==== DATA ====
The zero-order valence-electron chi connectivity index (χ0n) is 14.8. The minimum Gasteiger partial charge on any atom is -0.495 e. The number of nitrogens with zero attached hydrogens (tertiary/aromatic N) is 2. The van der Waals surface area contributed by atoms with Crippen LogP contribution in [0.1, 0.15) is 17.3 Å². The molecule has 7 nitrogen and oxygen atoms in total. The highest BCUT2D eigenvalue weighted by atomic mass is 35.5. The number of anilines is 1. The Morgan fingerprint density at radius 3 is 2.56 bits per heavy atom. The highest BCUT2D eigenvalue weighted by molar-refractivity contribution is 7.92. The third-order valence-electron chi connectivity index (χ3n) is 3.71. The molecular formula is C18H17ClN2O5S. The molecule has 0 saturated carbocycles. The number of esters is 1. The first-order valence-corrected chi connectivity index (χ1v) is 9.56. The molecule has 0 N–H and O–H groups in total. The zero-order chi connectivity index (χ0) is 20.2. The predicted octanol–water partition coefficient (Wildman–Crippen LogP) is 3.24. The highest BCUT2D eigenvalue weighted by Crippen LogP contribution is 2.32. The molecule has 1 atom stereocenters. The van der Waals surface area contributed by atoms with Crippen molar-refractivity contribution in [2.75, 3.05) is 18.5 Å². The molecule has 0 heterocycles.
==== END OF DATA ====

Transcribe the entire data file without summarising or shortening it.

The zero-order valence-electron chi connectivity index (χ0n) is 14.8. The minimum Gasteiger partial charge on any atom is -0.495 e. The number of nitrogens with zero attached hydrogens (tertiary/aromatic N) is 2. The van der Waals surface area contributed by atoms with Crippen LogP contribution in [0.1, 0.15) is 17.3 Å². The molecule has 7 nitrogen and oxygen atoms in total. The highest BCUT2D eigenvalue weighted by atomic mass is 35.5. The number of anilines is 1. The Morgan fingerprint density at radius 3 is 2.56 bits per heavy atom. The highest BCUT2D eigenvalue weighted by molar-refractivity contribution is 7.92. The third-order valence-electron chi connectivity index (χ3n) is 3.71. The molecular formula is C18H17ClN2O5S. The molecule has 0 saturated carbocycles. The number of esters is 1. The first-order valence-corrected chi connectivity index (χ1v) is 9.56. The molecule has 0 N–H and O–H groups in total. The zero-order chi connectivity index (χ0) is 20.2. The predicted octanol–water partition coefficient (Wildman–Crippen LogP) is 3.24. The highest BCUT2D eigenvalue weighted by Crippen LogP contribution is 2.32. The molecule has 1 atom stereocenters. The van der Waals surface area contributed by atoms with Crippen molar-refractivity contribution in [2.75, 3.05) is 18.5 Å². The molecule has 0 heterocycles.